Considering the intensity of the heat of these ovens, average cook times will be significantly less than you may be used to, especially if you have been baking pizzas in a standard range oven until this point. Most of these ovens average bake times between 2-6 minutes — since you are cooking with temperatures that can push 900°F, working swiftly is a required skill of a Pizzaiuolo. Recognize that these skills take time to learn and that a powerfully hot oven may result in some blackened pizza for those new chefs out there. If that happens, don't be discouraged. Instead, take it as a learning opportunity to adapt the size of the wood fire or regulate the gas output to achieve the desired results. With these new considerations, we can evolve our thought process by combining the previous two questions into one:
It is essential to easily be able to adjust the burner settings on a gas oven. And with a wood-fired oven, you will want to access the fire to either add or break up fuel to adjust the flame. As you fine-tune your culinary practice, consider both the average internal oven temperature and the temperature at the base of the oven (the pizza stone.) The first affects how well your fresh toppings cook, while the second determines how quickly and effectively the crust bakes.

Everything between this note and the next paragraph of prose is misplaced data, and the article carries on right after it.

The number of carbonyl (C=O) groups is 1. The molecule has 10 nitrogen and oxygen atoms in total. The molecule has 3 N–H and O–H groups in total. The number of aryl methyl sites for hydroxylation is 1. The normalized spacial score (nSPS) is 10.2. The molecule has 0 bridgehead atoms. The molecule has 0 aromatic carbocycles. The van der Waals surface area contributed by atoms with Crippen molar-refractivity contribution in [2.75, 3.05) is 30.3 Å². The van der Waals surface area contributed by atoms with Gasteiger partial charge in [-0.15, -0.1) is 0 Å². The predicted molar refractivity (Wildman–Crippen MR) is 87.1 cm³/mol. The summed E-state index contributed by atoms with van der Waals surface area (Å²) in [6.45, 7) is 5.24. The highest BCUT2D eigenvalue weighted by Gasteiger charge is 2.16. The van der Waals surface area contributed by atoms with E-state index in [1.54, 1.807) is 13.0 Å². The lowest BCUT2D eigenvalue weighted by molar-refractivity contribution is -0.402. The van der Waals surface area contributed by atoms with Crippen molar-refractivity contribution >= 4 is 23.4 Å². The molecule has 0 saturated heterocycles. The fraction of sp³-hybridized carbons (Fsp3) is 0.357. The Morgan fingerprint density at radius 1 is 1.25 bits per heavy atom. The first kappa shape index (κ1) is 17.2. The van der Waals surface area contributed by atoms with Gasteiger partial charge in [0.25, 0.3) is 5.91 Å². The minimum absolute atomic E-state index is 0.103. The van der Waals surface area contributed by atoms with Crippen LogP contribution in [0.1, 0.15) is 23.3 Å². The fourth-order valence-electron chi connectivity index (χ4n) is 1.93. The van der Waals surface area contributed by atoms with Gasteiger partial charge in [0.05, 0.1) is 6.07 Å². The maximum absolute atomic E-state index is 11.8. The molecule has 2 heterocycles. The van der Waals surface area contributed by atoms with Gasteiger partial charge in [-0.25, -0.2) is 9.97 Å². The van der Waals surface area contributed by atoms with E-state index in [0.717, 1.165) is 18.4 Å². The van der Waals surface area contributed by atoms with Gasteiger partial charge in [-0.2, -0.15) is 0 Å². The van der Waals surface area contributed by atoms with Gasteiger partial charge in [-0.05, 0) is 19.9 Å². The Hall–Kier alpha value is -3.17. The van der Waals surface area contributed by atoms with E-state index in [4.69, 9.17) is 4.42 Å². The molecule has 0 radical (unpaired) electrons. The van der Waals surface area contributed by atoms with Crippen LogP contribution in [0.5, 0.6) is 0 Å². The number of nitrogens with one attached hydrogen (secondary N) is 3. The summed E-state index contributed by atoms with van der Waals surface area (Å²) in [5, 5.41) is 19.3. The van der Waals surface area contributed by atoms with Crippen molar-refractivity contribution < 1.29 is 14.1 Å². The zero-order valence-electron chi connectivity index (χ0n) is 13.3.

The Pizza Stone
The art of cooking pizza is a balance of achieving the desired crust consistency at the exact moment that the toppings are cooked, and the cheese begins to bubble. To do so, you have to achieve harmony between the conduction heat of the pizza stone and the convective heat of the ambient air temperature inside the oven. The size, thickness, and quality of material used to make the pizza stone and its relative position to the heat source are all going to affect how efficiently and effectively a crust rises and subsequently bakes.
While cranking an oven to its maximum output is the best way to heat a pizza stone, often you have to temper the flame while baking to hit that sweet spot. Ideally, with wood ovens, you are stoking a hot fire to preheat the stone and then only adding a few small pieces of wood to create a rolling flame to provide just enough heat to cook the toppings. Depending on the position of the burners, it may or may not be essential to adjust the burners to harmonize the stone and internal air temperatures to achieve pizza perfection.